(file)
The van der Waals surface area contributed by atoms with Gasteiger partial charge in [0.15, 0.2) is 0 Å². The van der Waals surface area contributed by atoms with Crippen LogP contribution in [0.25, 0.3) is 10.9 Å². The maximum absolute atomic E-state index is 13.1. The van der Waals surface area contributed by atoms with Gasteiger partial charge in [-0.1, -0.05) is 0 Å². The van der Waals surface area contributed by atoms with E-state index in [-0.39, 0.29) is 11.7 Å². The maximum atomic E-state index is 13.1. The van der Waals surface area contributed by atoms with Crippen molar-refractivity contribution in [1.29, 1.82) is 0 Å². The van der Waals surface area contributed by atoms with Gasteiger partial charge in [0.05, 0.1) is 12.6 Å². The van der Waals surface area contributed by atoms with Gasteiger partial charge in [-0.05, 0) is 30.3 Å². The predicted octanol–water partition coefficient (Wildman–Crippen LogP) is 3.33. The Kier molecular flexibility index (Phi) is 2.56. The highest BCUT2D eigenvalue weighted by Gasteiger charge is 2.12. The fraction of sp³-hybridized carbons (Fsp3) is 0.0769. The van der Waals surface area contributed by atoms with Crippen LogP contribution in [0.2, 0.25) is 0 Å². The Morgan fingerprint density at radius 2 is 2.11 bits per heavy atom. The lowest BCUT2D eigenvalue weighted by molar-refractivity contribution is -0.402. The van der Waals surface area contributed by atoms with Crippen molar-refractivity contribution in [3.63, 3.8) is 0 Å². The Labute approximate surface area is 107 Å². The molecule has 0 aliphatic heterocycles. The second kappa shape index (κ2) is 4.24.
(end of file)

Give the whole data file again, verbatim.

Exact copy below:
The van der Waals surface area contributed by atoms with Gasteiger partial charge in [0.15, 0.2) is 0 Å². The van der Waals surface area contributed by atoms with Crippen LogP contribution in [0.25, 0.3) is 10.9 Å². The maximum absolute atomic E-state index is 13.1. The van der Waals surface area contributed by atoms with Gasteiger partial charge in [-0.1, -0.05) is 0 Å². The van der Waals surface area contributed by atoms with E-state index in [-0.39, 0.29) is 11.7 Å². The maximum atomic E-state index is 13.1. The van der Waals surface area contributed by atoms with Crippen molar-refractivity contribution in [1.29, 1.82) is 0 Å². The van der Waals surface area contributed by atoms with Gasteiger partial charge in [0.05, 0.1) is 12.6 Å². The van der Waals surface area contributed by atoms with Gasteiger partial charge in [-0.05, 0) is 30.3 Å². The predicted octanol–water partition coefficient (Wildman–Crippen LogP) is 3.33. The Kier molecular flexibility index (Phi) is 2.56. The highest BCUT2D eigenvalue weighted by Gasteiger charge is 2.12. The fraction of sp³-hybridized carbons (Fsp3) is 0.0769. The van der Waals surface area contributed by atoms with Crippen LogP contribution in [0.2, 0.25) is 0 Å². The Morgan fingerprint density at radius 2 is 2.11 bits per heavy atom. The lowest BCUT2D eigenvalue weighted by molar-refractivity contribution is -0.402. The van der Waals surface area contributed by atoms with Crippen molar-refractivity contribution in [3.63, 3.8) is 0 Å². The Labute approximate surface area is 107 Å². The molecule has 0 aliphatic heterocycles. The second kappa shape index (κ2) is 4.24.